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When a puppy was found buried with a human skeleton in 1978 at a site called Ain Mallaha in Israel, it was estimated to be around 8,000 to 10,000 years old.
The image (see left) shows the skeleton – thought to be a village elder – resting his hand protectively on top of the puppy’s head, in what some believe is a demonstration of affection. For decades this find was considered the earliest archaeological evidence of the special bond that exists between man and dog.
However, recent exploration of the Chauvet Cave near Vallon-Pont-d’Arc in southern France has led to the discovery of a small child’s foot prints alongside those of a wolf. The cave is the renowned site of some of the world’s oldest paintings with over 400 images of animals created around 32,000 years ago. Analysis of the foot and paw prints suggests these date back 26,000 to 30,000 years, making this the earliest evidence of the human-dog relationship.
Scientists suggest the foot prints are from a barefooted child aged between eight and ten years old, standing around 1.4 metres tall. The foot prints indicate the child was walking alongside a wolf whilst carrying a torch, as a stain of charcoal was left behind, suggesting at some point the child stopped to clean the torch.
This discovery raises further debate about when the domestication of dogs took place. Dog’s ancestor is the grey wolf (Canis lupus) (Larson et al., 2012); scholars have suggested domestication took place around 13,000 to 17,000 years B.C., making dogs the first species to be domesticated (Zeder et al., 2006 p.281). It’s thought cooperation powered dogs’ tameness and tolerant temperament (Hare and Tomasello, 2005), leading to a stable and profitable relationship between man and dog. Moreover, because humans and dogs have faced similar evolutionary pressures along the way, domestic dogs are outstandingly sensitive to human body language, outperforming all other species, including chimpanzees, in decoding our gestures.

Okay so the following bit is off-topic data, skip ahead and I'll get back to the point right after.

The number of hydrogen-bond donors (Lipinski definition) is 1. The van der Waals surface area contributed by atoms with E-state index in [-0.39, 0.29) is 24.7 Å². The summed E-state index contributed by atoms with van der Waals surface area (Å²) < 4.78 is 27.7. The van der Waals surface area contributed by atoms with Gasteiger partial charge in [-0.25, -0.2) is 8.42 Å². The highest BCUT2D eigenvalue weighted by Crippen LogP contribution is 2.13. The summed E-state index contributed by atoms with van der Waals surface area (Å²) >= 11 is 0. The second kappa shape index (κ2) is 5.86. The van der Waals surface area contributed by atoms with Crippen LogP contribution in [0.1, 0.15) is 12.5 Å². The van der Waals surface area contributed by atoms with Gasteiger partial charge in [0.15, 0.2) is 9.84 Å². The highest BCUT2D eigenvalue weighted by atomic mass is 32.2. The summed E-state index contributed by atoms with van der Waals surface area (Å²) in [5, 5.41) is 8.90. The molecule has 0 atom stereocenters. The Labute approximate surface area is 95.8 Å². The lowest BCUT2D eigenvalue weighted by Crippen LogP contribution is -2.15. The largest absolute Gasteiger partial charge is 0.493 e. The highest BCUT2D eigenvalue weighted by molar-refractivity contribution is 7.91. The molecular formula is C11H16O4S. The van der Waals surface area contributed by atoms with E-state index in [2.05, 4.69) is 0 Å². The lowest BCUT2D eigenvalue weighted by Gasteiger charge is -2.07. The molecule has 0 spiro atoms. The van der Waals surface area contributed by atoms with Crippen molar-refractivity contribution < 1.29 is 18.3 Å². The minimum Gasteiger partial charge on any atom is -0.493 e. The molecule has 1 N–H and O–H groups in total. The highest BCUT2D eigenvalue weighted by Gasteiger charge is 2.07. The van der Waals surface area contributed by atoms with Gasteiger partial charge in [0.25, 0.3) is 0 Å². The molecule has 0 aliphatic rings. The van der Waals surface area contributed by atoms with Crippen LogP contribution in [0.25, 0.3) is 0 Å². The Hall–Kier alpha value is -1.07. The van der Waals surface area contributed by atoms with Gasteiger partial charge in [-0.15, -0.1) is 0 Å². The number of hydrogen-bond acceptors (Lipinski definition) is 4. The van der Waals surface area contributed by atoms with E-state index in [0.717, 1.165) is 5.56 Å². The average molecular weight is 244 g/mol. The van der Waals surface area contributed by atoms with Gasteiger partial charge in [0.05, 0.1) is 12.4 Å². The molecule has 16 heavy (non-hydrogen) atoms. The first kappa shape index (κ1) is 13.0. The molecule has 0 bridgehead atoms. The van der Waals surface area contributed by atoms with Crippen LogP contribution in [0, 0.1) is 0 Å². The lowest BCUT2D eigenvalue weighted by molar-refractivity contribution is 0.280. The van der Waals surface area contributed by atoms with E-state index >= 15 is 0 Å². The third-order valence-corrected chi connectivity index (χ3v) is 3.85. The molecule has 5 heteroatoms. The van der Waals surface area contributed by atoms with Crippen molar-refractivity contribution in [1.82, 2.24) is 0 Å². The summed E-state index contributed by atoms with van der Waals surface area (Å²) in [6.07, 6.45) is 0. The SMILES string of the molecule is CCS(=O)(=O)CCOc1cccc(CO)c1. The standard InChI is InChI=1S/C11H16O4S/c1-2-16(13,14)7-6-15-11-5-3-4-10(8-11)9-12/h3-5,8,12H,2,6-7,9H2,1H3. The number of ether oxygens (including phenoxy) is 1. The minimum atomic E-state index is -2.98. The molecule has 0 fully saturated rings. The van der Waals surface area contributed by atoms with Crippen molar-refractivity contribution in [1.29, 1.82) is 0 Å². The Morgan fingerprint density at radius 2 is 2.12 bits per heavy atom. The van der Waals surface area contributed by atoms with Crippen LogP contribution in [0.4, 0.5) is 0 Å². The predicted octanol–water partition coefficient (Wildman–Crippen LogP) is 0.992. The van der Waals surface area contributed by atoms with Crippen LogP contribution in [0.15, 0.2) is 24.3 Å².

Whilst dogs and wolves share a number of characteristics, because dogs were selected as companions they are distinctly different on several key cognitive and behavioural dimensions (Udell et al., 2010). So next time someone claims that dogs are essentially “wolves in our home”, you know better!
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Playing With Your Dog will help any dog owner work out the games that are best suited for their pet to play throughout his life, from puppyhood to old age. The book also shares some tricks for all ages, group activities, and recommended toys that dogs will enjoy.